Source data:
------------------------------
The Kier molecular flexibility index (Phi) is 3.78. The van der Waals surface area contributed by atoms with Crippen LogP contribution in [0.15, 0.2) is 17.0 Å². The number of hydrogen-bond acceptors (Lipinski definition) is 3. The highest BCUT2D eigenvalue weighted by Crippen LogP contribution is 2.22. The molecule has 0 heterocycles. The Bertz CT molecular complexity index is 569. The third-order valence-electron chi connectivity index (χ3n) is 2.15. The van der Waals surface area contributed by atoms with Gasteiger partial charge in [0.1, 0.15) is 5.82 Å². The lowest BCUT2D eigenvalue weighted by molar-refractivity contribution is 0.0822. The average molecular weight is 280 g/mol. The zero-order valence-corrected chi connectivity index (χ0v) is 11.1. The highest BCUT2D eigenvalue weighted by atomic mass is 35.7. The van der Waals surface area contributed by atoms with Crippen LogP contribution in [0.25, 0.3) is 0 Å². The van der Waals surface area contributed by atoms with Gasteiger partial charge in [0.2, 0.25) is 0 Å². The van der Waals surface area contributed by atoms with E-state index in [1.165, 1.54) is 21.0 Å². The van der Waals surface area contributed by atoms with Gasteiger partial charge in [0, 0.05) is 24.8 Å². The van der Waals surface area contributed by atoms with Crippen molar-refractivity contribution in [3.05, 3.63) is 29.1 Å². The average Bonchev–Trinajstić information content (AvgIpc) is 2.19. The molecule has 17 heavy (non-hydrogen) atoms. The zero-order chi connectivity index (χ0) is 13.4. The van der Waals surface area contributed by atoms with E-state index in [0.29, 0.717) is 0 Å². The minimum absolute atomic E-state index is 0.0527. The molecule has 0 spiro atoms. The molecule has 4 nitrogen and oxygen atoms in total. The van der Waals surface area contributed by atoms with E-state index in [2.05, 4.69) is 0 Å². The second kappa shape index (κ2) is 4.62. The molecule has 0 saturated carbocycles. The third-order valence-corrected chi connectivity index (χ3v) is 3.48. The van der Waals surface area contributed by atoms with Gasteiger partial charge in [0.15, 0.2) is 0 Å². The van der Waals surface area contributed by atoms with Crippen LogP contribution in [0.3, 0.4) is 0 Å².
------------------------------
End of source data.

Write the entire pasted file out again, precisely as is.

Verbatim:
The Kier molecular flexibility index (Phi) is 3.78. The van der Waals surface area contributed by atoms with Crippen LogP contribution in [0.15, 0.2) is 17.0 Å². The number of hydrogen-bond acceptors (Lipinski definition) is 3. The highest BCUT2D eigenvalue weighted by Crippen LogP contribution is 2.22. The molecule has 0 heterocycles. The Bertz CT molecular complexity index is 569. The third-order valence-electron chi connectivity index (χ3n) is 2.15. The van der Waals surface area contributed by atoms with Gasteiger partial charge in [0.1, 0.15) is 5.82 Å². The lowest BCUT2D eigenvalue weighted by molar-refractivity contribution is 0.0822. The average molecular weight is 280 g/mol. The zero-order valence-corrected chi connectivity index (χ0v) is 11.1. The highest BCUT2D eigenvalue weighted by atomic mass is 35.7. The van der Waals surface area contributed by atoms with Crippen LogP contribution in [0.25, 0.3) is 0 Å². The van der Waals surface area contributed by atoms with Gasteiger partial charge in [0.2, 0.25) is 0 Å². The van der Waals surface area contributed by atoms with E-state index in [1.165, 1.54) is 21.0 Å². The van der Waals surface area contributed by atoms with Gasteiger partial charge in [0, 0.05) is 24.8 Å². The van der Waals surface area contributed by atoms with Crippen molar-refractivity contribution in [3.05, 3.63) is 29.1 Å². The average Bonchev–Trinajstić information content (AvgIpc) is 2.19. The molecule has 17 heavy (non-hydrogen) atoms. The zero-order chi connectivity index (χ0) is 13.4. The van der Waals surface area contributed by atoms with E-state index in [0.29, 0.717) is 0 Å². The minimum absolute atomic E-state index is 0.0527. The molecule has 0 spiro atoms. The molecule has 4 nitrogen and oxygen atoms in total. The van der Waals surface area contributed by atoms with E-state index in [2.05, 4.69) is 0 Å². The second kappa shape index (κ2) is 4.62. The molecule has 0 saturated carbocycles. The third-order valence-corrected chi connectivity index (χ3v) is 3.48. The van der Waals surface area contributed by atoms with Gasteiger partial charge in [0.15, 0.2) is 0 Å². The van der Waals surface area contributed by atoms with Crippen LogP contribution in [0.3, 0.4) is 0 Å².